Molinard introduced Habanita in 1921, not as a personal fragrance but as a product to scent cigarettes. It was available in scented sachets to slide into a pack of cigarettes, or in liquid form: “A glass rod dipped in this fragrance and drawn along a lighted cigarette will perfume the smoke with a delicious, lasting aroma” (quoted in The Book of Perfume, page 76).
Whether women experimented with sliding that glass rod along their arms I cannot say, but by 1924 Molinard had launched Habanita as a perfume for women, housed in a Lalique bottle decorated with water nymphs. It was reformulated in the late 1980s, and no doubt has been reworked since then (hasn’t everything?); the notes include bergamot, peach, orange blossom, galbanum, oakmoss, jasmine, rose, ylang ylang, heliotrope, patchouli, amber, leather, vetiver, cedar, sandalwood, benzoin and vanilla.
Habanita opens with dry, bitter green and a whisper of jammy fruits (lovers of modern fruity florals will hardly notice the fruits, trust me). It quickly moves into woods (still very dry) and earthy notes, and for a brief time the flowers stand out quite distinctly, each on their own, before the whole devolves into a smoky, powdery, dusky-oriental blend, heavy on the amber and leather, and only lightly sweetened by vanilla. If you can imagine dousing yourself in baby powder, donning an old leather jacket and then smoking a cigar in a closed room with a single rose in a vase 10 feet away, you’ll get the general idea.
Susan Irvine’s Perfume Guide describes Habanita as the “corrupt, sweet flesh of a sinner”, and perhaps it is so (and I’m willing to bet it was more so in its original formulation). Habanita is mischievous, and sexy, certainly, but it has a kind of playfulness about it; it does not strike me as nearly so willfully perverse as say, Robert Piguet Bandit, and it has a kind of youthful air that renders it somewhat less forbidding than Caron’s Tabac Blond (another fragrance developed for female smokers).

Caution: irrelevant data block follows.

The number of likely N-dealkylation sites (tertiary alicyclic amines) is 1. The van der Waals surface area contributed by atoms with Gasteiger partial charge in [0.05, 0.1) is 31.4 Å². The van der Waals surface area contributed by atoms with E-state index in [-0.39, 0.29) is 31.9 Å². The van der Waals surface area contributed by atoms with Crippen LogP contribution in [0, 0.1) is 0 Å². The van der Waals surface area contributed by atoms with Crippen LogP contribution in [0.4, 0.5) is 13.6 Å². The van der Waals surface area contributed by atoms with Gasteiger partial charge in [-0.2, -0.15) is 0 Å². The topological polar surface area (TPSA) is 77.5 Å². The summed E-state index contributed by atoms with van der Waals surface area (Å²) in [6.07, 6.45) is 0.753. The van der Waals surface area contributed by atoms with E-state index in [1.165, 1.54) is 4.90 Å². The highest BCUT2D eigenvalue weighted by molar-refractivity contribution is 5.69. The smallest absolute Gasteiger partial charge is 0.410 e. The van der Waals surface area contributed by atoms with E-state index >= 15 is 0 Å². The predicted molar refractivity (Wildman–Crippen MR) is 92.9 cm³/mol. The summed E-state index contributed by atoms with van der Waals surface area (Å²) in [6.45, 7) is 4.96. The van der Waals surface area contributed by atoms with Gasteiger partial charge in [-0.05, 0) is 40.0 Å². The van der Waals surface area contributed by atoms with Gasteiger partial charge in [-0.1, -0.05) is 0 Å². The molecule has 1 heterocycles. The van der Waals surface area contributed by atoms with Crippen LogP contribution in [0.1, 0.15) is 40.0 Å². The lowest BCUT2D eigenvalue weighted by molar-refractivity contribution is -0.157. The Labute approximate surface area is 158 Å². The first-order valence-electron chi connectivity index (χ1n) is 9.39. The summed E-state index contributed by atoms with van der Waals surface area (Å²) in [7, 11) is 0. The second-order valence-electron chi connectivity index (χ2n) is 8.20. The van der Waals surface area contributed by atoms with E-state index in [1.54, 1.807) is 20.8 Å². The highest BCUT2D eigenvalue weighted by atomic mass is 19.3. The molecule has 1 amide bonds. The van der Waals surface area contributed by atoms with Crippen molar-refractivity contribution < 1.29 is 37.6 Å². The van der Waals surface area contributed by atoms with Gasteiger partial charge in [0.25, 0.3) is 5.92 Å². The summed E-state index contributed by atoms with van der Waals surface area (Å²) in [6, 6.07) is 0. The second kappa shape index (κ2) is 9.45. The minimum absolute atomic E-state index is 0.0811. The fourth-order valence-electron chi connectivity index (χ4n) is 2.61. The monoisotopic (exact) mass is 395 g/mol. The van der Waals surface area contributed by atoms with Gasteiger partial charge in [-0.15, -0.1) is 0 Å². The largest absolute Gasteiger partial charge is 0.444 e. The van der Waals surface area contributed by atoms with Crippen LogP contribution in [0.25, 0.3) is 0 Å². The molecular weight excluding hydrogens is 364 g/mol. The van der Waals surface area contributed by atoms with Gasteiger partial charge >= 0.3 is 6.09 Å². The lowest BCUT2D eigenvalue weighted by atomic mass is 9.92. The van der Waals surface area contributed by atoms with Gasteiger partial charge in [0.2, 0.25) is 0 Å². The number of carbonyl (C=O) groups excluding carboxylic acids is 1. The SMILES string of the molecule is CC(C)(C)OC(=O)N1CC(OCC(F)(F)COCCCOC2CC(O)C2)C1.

That is not to say that it smells modern — to my nose, it smells resolutely old-fashioned, and I do mean that in the best possible sense. It carries the romance of the flapper era, captured aptly enough in the scent of cigarettes and leather. That the early 21st century can apparently be summed up neatly by the scent of strawberry-lychee candy is more of a mystery to me, but that appears to be where we are at the moment.
Molinard Habanita is available in Eau de Toilette, Eau de Parfum and Parfum, or in perfume solid (concreta). The Eau de Toilette can be found quite cheaply online, if you shop around, you can find the 100 ml bottle for less than $25. The bottle shown above is from the Molinard 1849 Collection, which features seven of Molinard’s best known scents in reproductions of a Lalique-designed bottle, and is sold in 100 ml Eau de Parfum for $295. For buying information, see the listing for Molinard under Perfume Houses. Update: the other scents in the Molinard 1849 Collection are all Eau de Parfum, but Habanita is in Parfum concentration. Thanks to Lilybp for the correction!